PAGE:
Ephraim “Eph” O’Neal was a true Hatterasman –a scholar of the sea, humble about his accomplishments, and fiercely proud of his family and his hometown.
“I’ve never been one to place much stock in medals or awards or citations,” Eph said in 2005 after he received a package in the mail that contained his Bronze Star, earned in recognition of his heroic deeds as an infantryman at Anzio Beach in Italy during World War II.
“I knew that it said on my discharge papers that I was to receive the medal, but I never thought too much about it. I guess I was in too much of a hurry to get back to Hatteras and go fishing again,” he explained.
His young wife, Daisy Stowe O’Neal, was also anxious to return to the village where she had been born. The couple had married in 1944, and Daisy had joined Eph in Biloxi, Mississippi when he returned to the states.
Born in Hatteras village in 1920, Eph was just nine years old when he started gill-netting in the mornings before school. He also worked at one of the fish houses in the village, unloading fish from fishing boats and packing the catch for transport to Elizabeth City, North Carolina on one of the freight boats running out of the village.
Before long, he captained his own boat, a 17 feet long sailboat, fishing for mullet, trout and drum. His formal education came to an end when he was in the ninth grade at the village school and decided he could learn most of what he needed to know plying the waters of Pamlico Sound.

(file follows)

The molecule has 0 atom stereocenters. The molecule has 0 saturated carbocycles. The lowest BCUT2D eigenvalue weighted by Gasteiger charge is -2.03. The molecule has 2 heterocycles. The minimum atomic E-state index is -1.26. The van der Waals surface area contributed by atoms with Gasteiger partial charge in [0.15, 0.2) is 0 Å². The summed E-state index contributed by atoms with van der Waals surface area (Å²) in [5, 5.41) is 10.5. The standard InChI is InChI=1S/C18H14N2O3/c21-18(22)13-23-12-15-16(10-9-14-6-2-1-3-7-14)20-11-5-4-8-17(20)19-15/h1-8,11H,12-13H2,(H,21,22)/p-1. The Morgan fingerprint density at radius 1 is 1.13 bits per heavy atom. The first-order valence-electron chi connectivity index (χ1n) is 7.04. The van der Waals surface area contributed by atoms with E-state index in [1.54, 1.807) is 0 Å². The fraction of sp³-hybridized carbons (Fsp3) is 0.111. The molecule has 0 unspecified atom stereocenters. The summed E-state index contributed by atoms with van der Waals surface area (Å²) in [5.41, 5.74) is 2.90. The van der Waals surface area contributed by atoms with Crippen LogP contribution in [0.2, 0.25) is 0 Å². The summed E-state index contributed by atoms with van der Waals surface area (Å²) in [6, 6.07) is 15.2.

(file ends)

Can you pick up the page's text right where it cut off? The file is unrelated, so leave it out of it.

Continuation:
“There’s never been a better place to live and we fared pretty well. We had fish, clams, oysters, and sea turtles that we ate. We had three meals a day and clothes to keep us warm, but we didn’t have money,” Eph said, reflecting on life on the island during the Great Depression.
In addition to gill-netting, Eph pound-netted, haul-seined, oystered, crab-potted and ran charter-fishing trips during his career as a fisherman.
In the early 1970s, sensing that Hatteras Island’s growing popularity with tourists offered a way to bolster his reliance on fishing with other ventures, he opened two marinas, a campground and a motel, either alone or in partnerships. It was around that time that he also became a Dare County magistrate, a position he held for thirty years.
“I had had two years of bad fishing and that’s when I decided to build Village Marina,” Eph said. “But I still fished a little then and I packed fish there in the winter after the tourist season ended each year.”
O’Neal then placed more chips on his faith in the future of the island’s commercial fishing industry and built a fish house on the harbor in the village. Cape Hatteras Seafood flourished with more than twenty boats unloading there. Most were drop-netting boats fishing for croakers, trout and bluefish in the winter but some Core Sound trawlers also used the facility.
When new state and federal fishing regulations began to rapidly multiply, swamping the business with a flood of paperwork, aggravation and reduced profits, Eph closed the fish house.
But he continued to fish and crab and oyster, and continued to advocate for the village’s commercial fishing industry. For many years, he showed visitors how to build a fishing net at the Day at the Docks celebration and participated in the annual Blessing of the Fleet.
“My grandfather taught us the importance of seeing what you can make of life, of not stopping when you’ve accomplished a goal but of using that experience as a stepping stone in finding your purpose,” said Natasha Farrow, Eph’s granddaughter.
(Editor's note: Hatteras Island writer and historian, Susan West remembers Ephraim “Eph” O'Neal who died on February 17, 2017.) (From The Island Free Press.)